Why Harvard's new president and Cornel West couldn't just get along

Global Warming

The Boston Globe's old guard balked when an outsider was made editor. Now his "more, better, faster" approach is heating things up

Mourning in America

Out of the glare of the television lights, how one Massachusetts family bade a son good-bye

We Work Too Hard

But you already knew that, didn't you? Hard work ceases being a good thing when it takes over everything else in our lives. Here are some reasons that's been happening. And a few thoughts on what we can do about it.

Chicago in Their Sights

Half a century ago, two of the most enduring books about Chicago appeared within a year of each other—-to the dismay and bewilderment of many proper-thinking residents. A.J. Liebling's The Second City mercilessly lampooned the city, while Nelson Algren's City on the Make took a clear-eyed look at its hustlers and bums. After all these years, how do their profiles stand up?

Casanova Rules

Tips from the master's own 12 volumes of memoirs for aspiring 21st-century Casanovas.

Learning Lebanese

A little of this, a little of that, some dancing, some music — in Lebanon, that’s the recipe for healthy meals and lasting friendships.

The Great Cigar Debate

A journey to the Dominican Republic and Cuba in search of the world's best cigars.

ESPN — The Magazine

ESPN took TV sports to all new heights. Now it hopes to do the same as it enters the playing field long dominated by Sports Illustrated.

Saxophone Colossus

Unpublished Sonny Rollins profile

Swain's Way

His good manners aside, Cliff Swain seldom spares his opponents.

Coach Newton's Law

It's a given that each fall in Elmhurst, Ill., Joe Newton can turn high school freshmen into first-class runners.

O, Albany

After just one night with native son and Ironweed author William Kennedy, you come to realize how he could put this city on the literary map.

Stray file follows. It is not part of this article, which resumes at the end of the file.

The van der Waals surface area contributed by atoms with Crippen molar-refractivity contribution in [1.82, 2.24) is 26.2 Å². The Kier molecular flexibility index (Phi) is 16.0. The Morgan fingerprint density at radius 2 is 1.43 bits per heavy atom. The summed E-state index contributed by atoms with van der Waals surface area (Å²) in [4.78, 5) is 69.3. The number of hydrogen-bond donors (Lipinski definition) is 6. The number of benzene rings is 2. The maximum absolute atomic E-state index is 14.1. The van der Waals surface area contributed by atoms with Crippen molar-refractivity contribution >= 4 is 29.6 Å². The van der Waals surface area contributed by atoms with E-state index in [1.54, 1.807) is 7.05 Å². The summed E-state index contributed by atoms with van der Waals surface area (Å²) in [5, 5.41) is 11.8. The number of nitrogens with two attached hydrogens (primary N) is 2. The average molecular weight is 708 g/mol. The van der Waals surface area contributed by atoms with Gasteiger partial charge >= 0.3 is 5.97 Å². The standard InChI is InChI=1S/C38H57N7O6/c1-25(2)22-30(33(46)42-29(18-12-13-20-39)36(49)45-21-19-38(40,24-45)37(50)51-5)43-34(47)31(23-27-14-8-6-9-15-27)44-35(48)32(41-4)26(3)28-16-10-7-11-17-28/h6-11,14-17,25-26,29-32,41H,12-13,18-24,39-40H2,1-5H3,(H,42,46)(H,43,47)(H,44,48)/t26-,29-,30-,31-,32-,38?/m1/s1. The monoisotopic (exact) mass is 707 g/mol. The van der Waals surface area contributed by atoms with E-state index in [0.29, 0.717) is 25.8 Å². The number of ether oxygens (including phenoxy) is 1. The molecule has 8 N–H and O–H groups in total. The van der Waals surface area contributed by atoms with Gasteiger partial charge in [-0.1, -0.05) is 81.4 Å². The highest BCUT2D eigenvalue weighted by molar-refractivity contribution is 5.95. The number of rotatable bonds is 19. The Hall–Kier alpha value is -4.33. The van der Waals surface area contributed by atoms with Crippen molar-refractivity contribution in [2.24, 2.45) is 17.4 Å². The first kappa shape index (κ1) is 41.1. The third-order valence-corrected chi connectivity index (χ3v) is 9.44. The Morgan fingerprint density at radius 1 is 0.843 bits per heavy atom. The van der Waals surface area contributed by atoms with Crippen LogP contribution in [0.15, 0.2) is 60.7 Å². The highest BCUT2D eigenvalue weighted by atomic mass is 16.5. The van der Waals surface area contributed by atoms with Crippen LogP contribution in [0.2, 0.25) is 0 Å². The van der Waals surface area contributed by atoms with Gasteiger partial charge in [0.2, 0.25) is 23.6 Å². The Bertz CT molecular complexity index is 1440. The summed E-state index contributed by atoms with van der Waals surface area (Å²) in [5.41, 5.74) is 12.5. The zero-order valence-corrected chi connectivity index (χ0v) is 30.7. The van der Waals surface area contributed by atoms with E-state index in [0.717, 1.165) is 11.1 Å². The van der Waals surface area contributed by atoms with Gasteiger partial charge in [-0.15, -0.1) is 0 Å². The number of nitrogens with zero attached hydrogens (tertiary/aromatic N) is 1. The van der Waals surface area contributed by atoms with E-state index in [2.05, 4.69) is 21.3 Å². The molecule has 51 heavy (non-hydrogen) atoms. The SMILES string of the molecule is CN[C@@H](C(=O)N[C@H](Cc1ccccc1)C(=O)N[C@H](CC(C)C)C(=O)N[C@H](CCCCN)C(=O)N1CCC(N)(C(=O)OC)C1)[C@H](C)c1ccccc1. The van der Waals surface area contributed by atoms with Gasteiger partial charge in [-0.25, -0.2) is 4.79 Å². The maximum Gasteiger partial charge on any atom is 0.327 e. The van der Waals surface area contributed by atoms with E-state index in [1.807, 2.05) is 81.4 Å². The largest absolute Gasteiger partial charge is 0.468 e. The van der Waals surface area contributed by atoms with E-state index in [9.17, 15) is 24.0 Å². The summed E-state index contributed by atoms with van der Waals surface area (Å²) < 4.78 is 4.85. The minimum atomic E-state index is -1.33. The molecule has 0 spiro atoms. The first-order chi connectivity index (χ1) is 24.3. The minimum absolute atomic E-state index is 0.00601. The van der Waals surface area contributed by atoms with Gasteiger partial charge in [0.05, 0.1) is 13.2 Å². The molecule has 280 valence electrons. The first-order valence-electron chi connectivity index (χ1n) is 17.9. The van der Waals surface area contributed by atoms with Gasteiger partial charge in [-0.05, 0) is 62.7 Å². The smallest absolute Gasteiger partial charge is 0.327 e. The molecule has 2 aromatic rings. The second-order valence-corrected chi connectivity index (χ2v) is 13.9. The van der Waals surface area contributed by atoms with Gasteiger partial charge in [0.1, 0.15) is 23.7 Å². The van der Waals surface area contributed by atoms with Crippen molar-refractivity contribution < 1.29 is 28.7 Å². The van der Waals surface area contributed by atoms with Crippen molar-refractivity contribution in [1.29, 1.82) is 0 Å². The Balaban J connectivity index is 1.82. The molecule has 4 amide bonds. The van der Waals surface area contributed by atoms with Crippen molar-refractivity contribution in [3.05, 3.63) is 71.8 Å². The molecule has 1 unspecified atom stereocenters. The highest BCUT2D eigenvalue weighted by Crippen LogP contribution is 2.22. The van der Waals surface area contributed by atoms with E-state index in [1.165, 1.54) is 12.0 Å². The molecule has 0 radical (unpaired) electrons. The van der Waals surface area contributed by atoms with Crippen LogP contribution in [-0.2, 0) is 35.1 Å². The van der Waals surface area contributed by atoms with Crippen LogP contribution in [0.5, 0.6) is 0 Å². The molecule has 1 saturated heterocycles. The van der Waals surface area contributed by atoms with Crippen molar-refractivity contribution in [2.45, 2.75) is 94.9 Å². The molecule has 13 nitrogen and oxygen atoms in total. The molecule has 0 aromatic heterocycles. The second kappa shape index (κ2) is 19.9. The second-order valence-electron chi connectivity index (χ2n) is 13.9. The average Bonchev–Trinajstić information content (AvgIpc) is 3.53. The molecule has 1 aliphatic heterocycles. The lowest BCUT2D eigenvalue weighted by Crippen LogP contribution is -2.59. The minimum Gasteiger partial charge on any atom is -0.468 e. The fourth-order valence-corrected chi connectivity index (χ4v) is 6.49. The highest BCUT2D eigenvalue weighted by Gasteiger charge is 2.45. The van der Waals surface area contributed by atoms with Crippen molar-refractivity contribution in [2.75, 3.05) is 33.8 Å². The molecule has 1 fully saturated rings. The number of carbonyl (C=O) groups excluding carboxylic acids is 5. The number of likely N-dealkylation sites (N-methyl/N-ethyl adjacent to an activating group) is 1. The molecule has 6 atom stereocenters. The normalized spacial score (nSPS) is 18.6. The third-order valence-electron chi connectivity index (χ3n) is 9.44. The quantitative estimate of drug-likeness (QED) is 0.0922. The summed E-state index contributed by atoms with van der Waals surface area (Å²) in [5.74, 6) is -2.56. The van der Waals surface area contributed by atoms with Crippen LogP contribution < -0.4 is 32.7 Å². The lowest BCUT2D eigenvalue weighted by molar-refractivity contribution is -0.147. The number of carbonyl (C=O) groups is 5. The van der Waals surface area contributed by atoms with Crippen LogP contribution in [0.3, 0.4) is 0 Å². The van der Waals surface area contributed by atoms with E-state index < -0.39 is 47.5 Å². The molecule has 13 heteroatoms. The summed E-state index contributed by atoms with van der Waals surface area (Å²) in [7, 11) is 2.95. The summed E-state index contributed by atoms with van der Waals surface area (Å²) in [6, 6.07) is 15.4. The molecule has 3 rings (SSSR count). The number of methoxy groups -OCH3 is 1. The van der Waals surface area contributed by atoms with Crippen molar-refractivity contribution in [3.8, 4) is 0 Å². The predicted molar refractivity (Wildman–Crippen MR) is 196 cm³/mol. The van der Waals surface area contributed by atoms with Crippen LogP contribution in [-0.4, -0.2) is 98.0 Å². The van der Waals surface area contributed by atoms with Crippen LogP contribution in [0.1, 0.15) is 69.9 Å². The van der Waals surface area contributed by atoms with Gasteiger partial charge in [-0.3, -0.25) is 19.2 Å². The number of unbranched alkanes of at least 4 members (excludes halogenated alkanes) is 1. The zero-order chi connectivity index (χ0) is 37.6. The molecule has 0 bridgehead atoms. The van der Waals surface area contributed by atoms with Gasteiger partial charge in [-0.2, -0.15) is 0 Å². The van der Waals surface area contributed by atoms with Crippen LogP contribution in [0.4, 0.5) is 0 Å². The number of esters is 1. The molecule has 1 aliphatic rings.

Tough Guy, Mad Poet

One glance at Jim Harrison tells you he's not the sort of fellow you'd want to mess around with. But one look at his writing tells you he's one of this country's foremost poets and novelists.

Appetite for the Absurd

Author Mordecai Richler fixes his absurdist squint on a moveable feast of a city, Montreal.

Dance Your Breath Away

The mix of jazz, ballet, and modern styles at Chicago's Hubbard Street Dance Company incorporates the work of Willie Nelson and D.H. Lawrence, and audiences are raving over the results.

Spreading the "Gospel"

After 20 years of tilting at windmills, Charlie Peters is still fine-tuning liberalism in his Washington Monthly.

A Paler Shade of Yellow

Will Hearst takes his grandpa’s San Francisco Examiner into the ’90s, from the best seat in the place.

Hanging on in the Windy City

America's favorite oral historian, and Chicago's laureate mouth, talks (and talks and talks) about his hometown.

Legends of a Hairy Man

Outside publisher Larry Burke founded a magazine that embodies the spirit of his exploits.

The Charlie Watts Interview

The Rolling Stones' drummer hits the road with a jazz big band.

Meeting Citizen Wenner

Questioning Rolling Stone editor and publisher Jann Wenner -- and Hunter S. Thompson -- about his role in the demise of the New Journalism.

Whatever Happened to the New Journalism?

Columbia Journalism School master's thesis featuring fall 1983 interviews with Tom Wolfe, Hunter S. Thompson, Gay Talese, Harold Hayes, Clay Felker, Jann Wenner, and other leading writers and editors.